If we track real GDP in the United States and Canada since the beginning of the last recession, the history looks similar.
But labor market conditions in Canada and the U.S. look very different, as David Andolfatto has pointed out. I'm going to use those differences to help sort out some of the issues raised by John Cochrane regarding the behavior of the employment/population ratio in the United States.
Though I want to focus on employment, it's useful to look first at unemployment rates in Canada and the U.S., to see some of the important differences.
Next, let's look at aggregate employment/population ratios.
If we look at the whole time series in the last chart, there are some interesting things going on. In particular, before 1990, the behavior of employment/population ratios in the two countries was similar, with employment a little higher in the U.S. Then, in the early 1990s, Canada experienced a drop in the employment/population ratio of a similar magnitude to what occurred in the U.S. in the last recession. Indeed, we can just reverse the labels for post-1990 and post-2007, and the behavior looks much the same. In the early episode there is a small decline in the U.S. and a big one in Canada, and the opposite occurs in the later episode. A key point here is that large and persistent declines in employment are nothing new for rich countries, and need not have anything to do with financial crises.
Next, I'll show you the differences in behavior by gender.
Finally, we'll look at the cross-country differences by age, with 15-24 first.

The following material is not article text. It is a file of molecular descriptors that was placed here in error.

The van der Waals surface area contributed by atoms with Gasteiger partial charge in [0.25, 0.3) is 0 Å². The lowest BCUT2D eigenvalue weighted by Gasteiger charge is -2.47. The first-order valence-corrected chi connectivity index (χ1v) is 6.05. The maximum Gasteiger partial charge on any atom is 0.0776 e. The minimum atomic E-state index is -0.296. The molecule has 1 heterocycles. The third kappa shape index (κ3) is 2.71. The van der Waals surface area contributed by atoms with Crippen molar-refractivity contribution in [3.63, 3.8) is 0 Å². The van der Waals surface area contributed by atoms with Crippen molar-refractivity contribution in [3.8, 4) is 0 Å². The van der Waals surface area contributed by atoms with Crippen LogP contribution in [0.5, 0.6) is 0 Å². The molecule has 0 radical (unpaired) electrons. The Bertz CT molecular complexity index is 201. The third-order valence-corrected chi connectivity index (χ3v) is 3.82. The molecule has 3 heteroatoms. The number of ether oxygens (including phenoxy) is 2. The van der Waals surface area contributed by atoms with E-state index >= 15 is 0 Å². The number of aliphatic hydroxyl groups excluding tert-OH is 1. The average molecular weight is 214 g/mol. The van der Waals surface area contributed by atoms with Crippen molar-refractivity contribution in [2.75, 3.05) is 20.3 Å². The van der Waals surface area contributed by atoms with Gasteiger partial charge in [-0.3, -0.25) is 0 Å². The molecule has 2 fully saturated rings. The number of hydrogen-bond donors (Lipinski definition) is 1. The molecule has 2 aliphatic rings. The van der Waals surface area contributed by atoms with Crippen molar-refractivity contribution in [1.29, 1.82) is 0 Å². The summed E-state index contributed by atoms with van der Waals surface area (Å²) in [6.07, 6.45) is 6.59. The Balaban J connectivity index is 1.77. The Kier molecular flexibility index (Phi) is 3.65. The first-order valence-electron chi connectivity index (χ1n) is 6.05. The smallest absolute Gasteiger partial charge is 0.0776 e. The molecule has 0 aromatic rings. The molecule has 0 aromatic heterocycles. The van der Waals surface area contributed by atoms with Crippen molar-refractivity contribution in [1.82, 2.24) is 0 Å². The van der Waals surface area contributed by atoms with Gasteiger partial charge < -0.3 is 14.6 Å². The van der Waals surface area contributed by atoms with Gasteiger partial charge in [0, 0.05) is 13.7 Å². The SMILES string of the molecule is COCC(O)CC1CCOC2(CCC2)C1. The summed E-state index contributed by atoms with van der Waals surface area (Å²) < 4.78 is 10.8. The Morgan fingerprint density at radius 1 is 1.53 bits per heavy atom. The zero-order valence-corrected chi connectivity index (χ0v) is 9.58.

Next are the prime-age workers, aged 25-54.
Finally, the old geezers (including yours truly), aged 55-64.
It's important to understand what is driving the trend increase in the employment rate of older workers in Canada. That's due primarily to the changing behavior of older women over time. The labor force participation rates of younger women have increased on trend since Word War II in Canada. Thus as these women move through the age cohorts, average labor force participation has increased over time. In the sample depicted in the last chart, baby boom women, who have higher labor force participation than older cohorts, are accounting for an increasing larger fraction of the 55-64 group.
People are trying to get a grip on what caused the dramatic decrease in the employment-population ratio in the U.S. during the last recession, and why that ratio has shown little increase since the recession ended. So, in light of what we have learned from the above charts, let's run through some possible explanations.
1. Aggregate demand is persistently low. In hardcore Keynesian thinking, real GDP is demand-determined. Thus, the path of real GDP is determined by aggregate demand. But, look at the first chart. In the hardcore Keynesian mind, aggregate demand has been roughly the same (adjusting for population growth) in Canada and the U.S. since the beginning of the last recession. The North American economy is highly-integrated. Yet, what we see in the third chart is a difference of about 5% in employment between Canada and the U.S. So, I'm going to dismiss this explanation as a non-starter.
2. Taxation. As Noah Smith points out, it seems this should go the other way. Apparently marginal income tax rates are higher in Canada than in the U.S., so according to Ed Prescott, maybe Americans should be working harder than Canadians. But, perhaps we should expand our notion of what "taxation" is. In Canada, there is socialized medicine, financed through the tax system. In the U.S. - at least until Obamacare came into effect - most Americans were getting health care through private insurance provided as a benefit of employment. But from my point of view, the way I pay for health care looks just like a tax. When I lived in Canada, my federal and provincial income taxes would be withheld from my paycheck. In the U.S., my health insurance premium is a before-tax deduction from my paycheck.